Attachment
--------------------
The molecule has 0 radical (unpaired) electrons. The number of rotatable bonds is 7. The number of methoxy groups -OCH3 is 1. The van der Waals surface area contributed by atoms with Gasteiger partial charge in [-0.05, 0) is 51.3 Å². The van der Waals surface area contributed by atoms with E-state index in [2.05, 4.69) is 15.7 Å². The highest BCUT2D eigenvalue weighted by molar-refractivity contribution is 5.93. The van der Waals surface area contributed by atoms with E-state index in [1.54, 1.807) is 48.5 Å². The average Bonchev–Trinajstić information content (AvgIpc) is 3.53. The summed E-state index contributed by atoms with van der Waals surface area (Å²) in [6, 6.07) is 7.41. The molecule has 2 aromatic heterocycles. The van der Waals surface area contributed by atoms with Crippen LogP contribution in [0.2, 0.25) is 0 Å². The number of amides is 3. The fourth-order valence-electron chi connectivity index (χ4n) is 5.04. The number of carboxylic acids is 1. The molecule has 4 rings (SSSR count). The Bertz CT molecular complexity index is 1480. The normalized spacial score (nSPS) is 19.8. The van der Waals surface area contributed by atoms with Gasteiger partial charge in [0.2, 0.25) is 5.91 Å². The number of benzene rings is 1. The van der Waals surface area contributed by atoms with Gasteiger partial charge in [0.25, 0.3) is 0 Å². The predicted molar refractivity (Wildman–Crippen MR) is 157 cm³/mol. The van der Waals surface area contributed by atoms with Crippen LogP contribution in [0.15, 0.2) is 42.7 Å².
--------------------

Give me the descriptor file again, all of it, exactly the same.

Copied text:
The molecule has 0 radical (unpaired) electrons. The number of rotatable bonds is 7. The number of methoxy groups -OCH3 is 1. The van der Waals surface area contributed by atoms with Gasteiger partial charge in [-0.05, 0) is 51.3 Å². The van der Waals surface area contributed by atoms with E-state index in [2.05, 4.69) is 15.7 Å². The highest BCUT2D eigenvalue weighted by molar-refractivity contribution is 5.93. The van der Waals surface area contributed by atoms with E-state index in [1.54, 1.807) is 48.5 Å². The average Bonchev–Trinajstić information content (AvgIpc) is 3.53. The summed E-state index contributed by atoms with van der Waals surface area (Å²) in [6, 6.07) is 7.41. The molecule has 2 aromatic heterocycles. The van der Waals surface area contributed by atoms with Crippen LogP contribution in [0.2, 0.25) is 0 Å². The number of amides is 3. The fourth-order valence-electron chi connectivity index (χ4n) is 5.04. The number of carboxylic acids is 1. The molecule has 4 rings (SSSR count). The Bertz CT molecular complexity index is 1480. The normalized spacial score (nSPS) is 19.8. The van der Waals surface area contributed by atoms with Gasteiger partial charge in [0.2, 0.25) is 5.91 Å². The number of benzene rings is 1. The van der Waals surface area contributed by atoms with Gasteiger partial charge in [0.25, 0.3) is 0 Å². The predicted molar refractivity (Wildman–Crippen MR) is 157 cm³/mol. The van der Waals surface area contributed by atoms with Crippen LogP contribution in [0.15, 0.2) is 42.7 Å².